Florence Duomo Facts

Florence Duomo Facts
Florence Duomo Facts

Florence Duomo facts see the renowned cathedral being structurally completed in 1436. It was then consecrated this same year. Work began 140 years earlier in 1296 under the lead of the Italian architect Arnolfo di Cambio. As for the design of the famous dome, it is attributed to none other than Filippo Brunelleschi. Also from Italy, Brunelleschi was one of the most prominent architects of the Italian Renaissance era, and his body rests in the Florence Duomo crypt.

When it comes to the history of the Florence Duomo, it is important to note that the famous cathedral as we know it today wasn’t completely finished in 1436. The floor was relaid using marble in the 1500's, for example, and the stunning Gothic Revival facade was unveiled in the late 1800's. This mesmerizing facade was designed by Emilio De Fabris and is wonderfully decorated with polychrome marble. As amazing as the facade of the Florence Duomo is, the main feature has always been the dome. In fact, this dome is the main symbol of Florence. The largest brick dome on the planet, it was constructed between the years of 1420 and 1436.

The entire Florence Duomo complex includes the cathedral itself, the Baptistry, and the free-standing bell tower that is known as Giotto’s Campanile. Found in the heart of Florence’s historic center, the complex was designated a UNESCO World Heritage Site. It is understandably one of the most popular tourist attractions in all of Tuscany, and surely no visit to Florence would be complete without seeing it up close. A tip–visitors can climb up to the Duomo cupola and enjoy amazing views of the city from on high.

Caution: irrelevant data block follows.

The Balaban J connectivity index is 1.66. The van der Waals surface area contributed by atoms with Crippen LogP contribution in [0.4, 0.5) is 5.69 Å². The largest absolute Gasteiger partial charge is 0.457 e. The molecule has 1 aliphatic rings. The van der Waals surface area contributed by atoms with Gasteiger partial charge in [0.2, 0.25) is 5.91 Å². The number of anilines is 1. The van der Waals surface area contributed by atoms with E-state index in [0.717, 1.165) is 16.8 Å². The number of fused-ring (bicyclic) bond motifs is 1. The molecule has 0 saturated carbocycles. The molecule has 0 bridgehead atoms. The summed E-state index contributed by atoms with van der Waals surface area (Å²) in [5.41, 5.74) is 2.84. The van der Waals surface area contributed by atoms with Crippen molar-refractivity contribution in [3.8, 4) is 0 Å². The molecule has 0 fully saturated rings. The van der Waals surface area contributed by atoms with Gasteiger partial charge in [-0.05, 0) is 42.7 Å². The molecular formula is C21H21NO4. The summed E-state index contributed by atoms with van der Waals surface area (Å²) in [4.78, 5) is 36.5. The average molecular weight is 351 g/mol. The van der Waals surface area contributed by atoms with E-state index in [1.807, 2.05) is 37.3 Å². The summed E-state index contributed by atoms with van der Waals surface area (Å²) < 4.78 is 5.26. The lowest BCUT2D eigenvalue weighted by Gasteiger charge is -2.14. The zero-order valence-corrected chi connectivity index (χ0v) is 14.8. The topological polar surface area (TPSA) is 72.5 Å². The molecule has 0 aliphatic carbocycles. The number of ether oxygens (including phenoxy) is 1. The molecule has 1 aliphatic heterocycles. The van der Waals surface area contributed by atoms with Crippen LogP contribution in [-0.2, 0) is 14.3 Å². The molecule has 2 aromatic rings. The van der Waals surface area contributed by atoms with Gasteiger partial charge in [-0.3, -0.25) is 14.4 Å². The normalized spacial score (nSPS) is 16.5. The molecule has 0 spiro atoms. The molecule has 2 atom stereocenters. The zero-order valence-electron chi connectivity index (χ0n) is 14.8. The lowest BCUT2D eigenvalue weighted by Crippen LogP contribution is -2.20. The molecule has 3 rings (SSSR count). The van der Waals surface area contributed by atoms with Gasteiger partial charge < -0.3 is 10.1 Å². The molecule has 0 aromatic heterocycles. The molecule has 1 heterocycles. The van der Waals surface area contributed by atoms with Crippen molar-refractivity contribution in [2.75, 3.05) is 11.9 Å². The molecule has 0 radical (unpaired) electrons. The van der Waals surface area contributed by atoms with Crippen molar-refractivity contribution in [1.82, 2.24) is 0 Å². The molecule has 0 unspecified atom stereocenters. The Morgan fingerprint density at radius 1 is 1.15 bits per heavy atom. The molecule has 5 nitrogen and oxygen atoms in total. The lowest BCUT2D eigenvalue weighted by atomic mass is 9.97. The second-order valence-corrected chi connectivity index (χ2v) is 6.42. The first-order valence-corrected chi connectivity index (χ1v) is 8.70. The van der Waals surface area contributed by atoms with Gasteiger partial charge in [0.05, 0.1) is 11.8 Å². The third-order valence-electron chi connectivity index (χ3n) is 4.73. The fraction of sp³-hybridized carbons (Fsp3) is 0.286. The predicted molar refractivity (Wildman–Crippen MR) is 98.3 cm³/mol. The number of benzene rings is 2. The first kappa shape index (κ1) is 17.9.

There are several other Florence Duomo facts that should be highlighted. For some time, the cathedral was the seat of the Council of Florence, and the influential Renaissance preacher Girolamo Savonarola used to speak within its confines. Also worth highlighting is the fact that Giuliano di Piero de’ Medici met his fate in the Duomo. Born in 1453, Giuliano ruled Florence with the help of his brother Lorenzo. The two were attacked by a group of conspirators led by a member of the Pazzi family, and while Giuliano was killed on the spot, Lorenzo managed to escape. 1478 was the year of this famous and fateful occurrence.

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